The General Accounting Office, in an assessment of payment risks, has identified five steps the Federal Reserve Board could take to safeguard electronic transaction networks.
The options are: banning automated clearing house payments of more than $100,000; requiring same-day settlement of those items; creating a clearing house for foreign exchange deals; raising prices for daylight overdrafts; and adopting immediate settlement for foreign exchange transactions.
GAO, an investigative arm of Congress, did not advocate specific policies in the report. It was sent June 20 to House Banking Committee Chairman Jim Leach and was released to the public Wednesday.
The report coincides with the Fed's own study of its role in the retail payment system. The review, headed by Fed Vice Chairman Alice M. Rivlin, is expected to be completed by fall. Ms. Rivlin declined to comment on the GAO report, saying she had not seen the final version.
Industry officials questioned the need for additional safety measures.
"This is a moot point," said Harold G. Deal, vice president of transaction services strategic planning at NationsBanc Services Co. "We can put these processes in place, but what are we trying to protect against? The risk of a default is relatively small."
"I don't agree with GAO," said Richard C. Ercole, president of Huntington Treasury Management Co. "This is a fairly secure system as it is now."
William B. Nelson, executive vice president at the National Automated Clearing House Association, said the government should look at risk-based capital requirements. "That really would address the risk issue," he said. "These artificial transaction limits show a lack of understanding of where the risk is."
On the retail side, GAO said banks routinely avoid the $100 million limit on automated clearing house entries by splitting larger payments into pieces. An ACH transaction costs about a penny compared with 45 cents on Fed Wire, the central bank's highly secure system designed for megadollar amounts.
If a bank using the ACH for large payments fails, systemic problems could result because there is no one guaranteeing that its transaction will clear, GAO said. The Fed could limit this risk if the ACH payment limit were cut to $100,000, it said.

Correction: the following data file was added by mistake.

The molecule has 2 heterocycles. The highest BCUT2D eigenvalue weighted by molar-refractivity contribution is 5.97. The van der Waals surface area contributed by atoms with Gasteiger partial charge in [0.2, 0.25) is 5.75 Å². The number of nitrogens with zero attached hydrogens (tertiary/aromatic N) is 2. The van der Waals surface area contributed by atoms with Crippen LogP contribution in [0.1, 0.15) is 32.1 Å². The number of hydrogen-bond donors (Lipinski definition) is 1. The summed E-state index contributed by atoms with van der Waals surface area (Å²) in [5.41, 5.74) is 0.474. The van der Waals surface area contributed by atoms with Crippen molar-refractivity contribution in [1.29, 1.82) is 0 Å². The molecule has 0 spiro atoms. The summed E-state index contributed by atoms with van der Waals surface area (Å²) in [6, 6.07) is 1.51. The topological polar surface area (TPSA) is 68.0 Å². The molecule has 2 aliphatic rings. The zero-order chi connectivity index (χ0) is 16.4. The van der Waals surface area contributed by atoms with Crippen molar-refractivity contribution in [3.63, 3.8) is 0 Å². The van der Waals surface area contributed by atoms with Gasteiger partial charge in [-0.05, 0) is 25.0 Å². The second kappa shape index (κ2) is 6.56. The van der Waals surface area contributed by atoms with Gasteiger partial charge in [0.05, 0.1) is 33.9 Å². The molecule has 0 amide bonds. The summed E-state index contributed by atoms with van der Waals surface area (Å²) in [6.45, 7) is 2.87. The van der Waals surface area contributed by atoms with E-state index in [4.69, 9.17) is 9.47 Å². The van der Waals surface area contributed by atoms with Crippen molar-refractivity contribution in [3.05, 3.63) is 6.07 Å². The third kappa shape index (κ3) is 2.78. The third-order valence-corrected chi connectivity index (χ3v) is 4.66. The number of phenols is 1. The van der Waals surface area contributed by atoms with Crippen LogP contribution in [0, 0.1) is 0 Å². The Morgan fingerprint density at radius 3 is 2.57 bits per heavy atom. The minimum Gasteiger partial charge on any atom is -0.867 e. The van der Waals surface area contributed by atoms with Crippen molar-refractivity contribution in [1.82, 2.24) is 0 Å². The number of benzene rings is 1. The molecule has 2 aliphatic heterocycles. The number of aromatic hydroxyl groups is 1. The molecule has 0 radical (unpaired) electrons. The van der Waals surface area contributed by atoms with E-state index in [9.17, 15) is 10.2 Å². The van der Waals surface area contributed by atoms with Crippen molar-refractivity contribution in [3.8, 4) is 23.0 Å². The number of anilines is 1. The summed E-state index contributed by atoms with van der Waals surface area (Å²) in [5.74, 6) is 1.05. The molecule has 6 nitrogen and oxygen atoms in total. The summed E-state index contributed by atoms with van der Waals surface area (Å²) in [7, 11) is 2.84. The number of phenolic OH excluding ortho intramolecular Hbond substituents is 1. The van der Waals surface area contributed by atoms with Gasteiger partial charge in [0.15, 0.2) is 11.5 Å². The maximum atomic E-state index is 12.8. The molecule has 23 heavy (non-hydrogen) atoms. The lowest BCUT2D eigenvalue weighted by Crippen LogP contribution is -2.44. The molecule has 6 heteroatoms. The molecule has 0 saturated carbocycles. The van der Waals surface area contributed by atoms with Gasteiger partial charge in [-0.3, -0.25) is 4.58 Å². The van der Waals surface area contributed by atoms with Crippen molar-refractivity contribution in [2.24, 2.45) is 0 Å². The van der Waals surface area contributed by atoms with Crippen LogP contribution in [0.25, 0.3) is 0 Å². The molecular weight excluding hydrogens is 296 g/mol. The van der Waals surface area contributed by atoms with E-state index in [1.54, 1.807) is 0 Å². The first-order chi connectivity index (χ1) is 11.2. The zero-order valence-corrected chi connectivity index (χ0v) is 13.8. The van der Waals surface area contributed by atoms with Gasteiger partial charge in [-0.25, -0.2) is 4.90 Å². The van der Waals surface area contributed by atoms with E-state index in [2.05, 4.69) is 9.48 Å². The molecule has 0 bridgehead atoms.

GAO also said the Fed could reduce the risk that a payment will not clear if it adopts same-day settlement for ACH transactions. The payments are now final the next day.
On the wholesale payment side, GAO said the Fed could encourage banks to create a clearing house to guarantee foreign exchange transactions.
GAO also questioned whether the Fed was charging enough for daylight overdrafts, noting that the current rate is less than the Fed funds rate. It also said the central bank could eliminate uncollateralized daylight overdrafts altogether, just as several European central banks have done.
GAO praised the Fed's decision to keep Fed Wire open from 12:30 a.m. to 6:30 p.m., saying it will permit banks to settle foreign exchange transactions simultaneously, which means neither party has to worry about the other defaulting.
In a letter included in the report, Clyde H. Farnsworth Jr., the Fed's director of reserve bank operations and payment systems, said GAO's analysis "does not provide a balanced discussion" and "contains a number of incorrect and misleading statements."
For instance, he said banning large ACH payments would be pointless because banks would switch to checks, which carry the same risks as large ACH transactions.
Mr. Farnsworth also said trying to settle all ACH transactions in a single day would increase the risk that some payments would not be posted on time and thereby disrupt the payment system.
He said there is no reason to raise the cost of daylight overdrafts, saying the cost of daytime credit should be less than the cost of overnight loans.
GAO also questioned whether the Fed should continue to provide retail payment services. The same issue has been debated by bankers and other users of Fed services in 52 closed-door hearings held by the central bank over the last two months.
Michael E. Grove, president of First National Bank of White Sulphur Spring, Mont., said he urged the Fed at a meeting in Helena, Mont., to offer new electronic payment services. "We don't want the Fed to do anything less than they are doing now," he said. "We want them to be more aggressive and get more involved in electronic payments."
"The Fed needs to keep control over the payment system," Alice M. Dittman, chairman of Cornhusker Bank, Lincoln, Neb., said she told the Fed at an Omaha meeting. "They need to move ahead and continue the technology advance."
But indicating the tension between such community bankers and his big- bank membership, Anthony T. Cluff, executive director of Bankers Roundtable, said he told the Fed it "ought to allow the private sector to do as much of the retail payment clearance as possible. The Fed's role ought to be minimized."
Ms. Rivlin said her panel has not reached any conclusions. "We are really still assessing what we have learned," she said. "We expect to be doing that throughout the summer."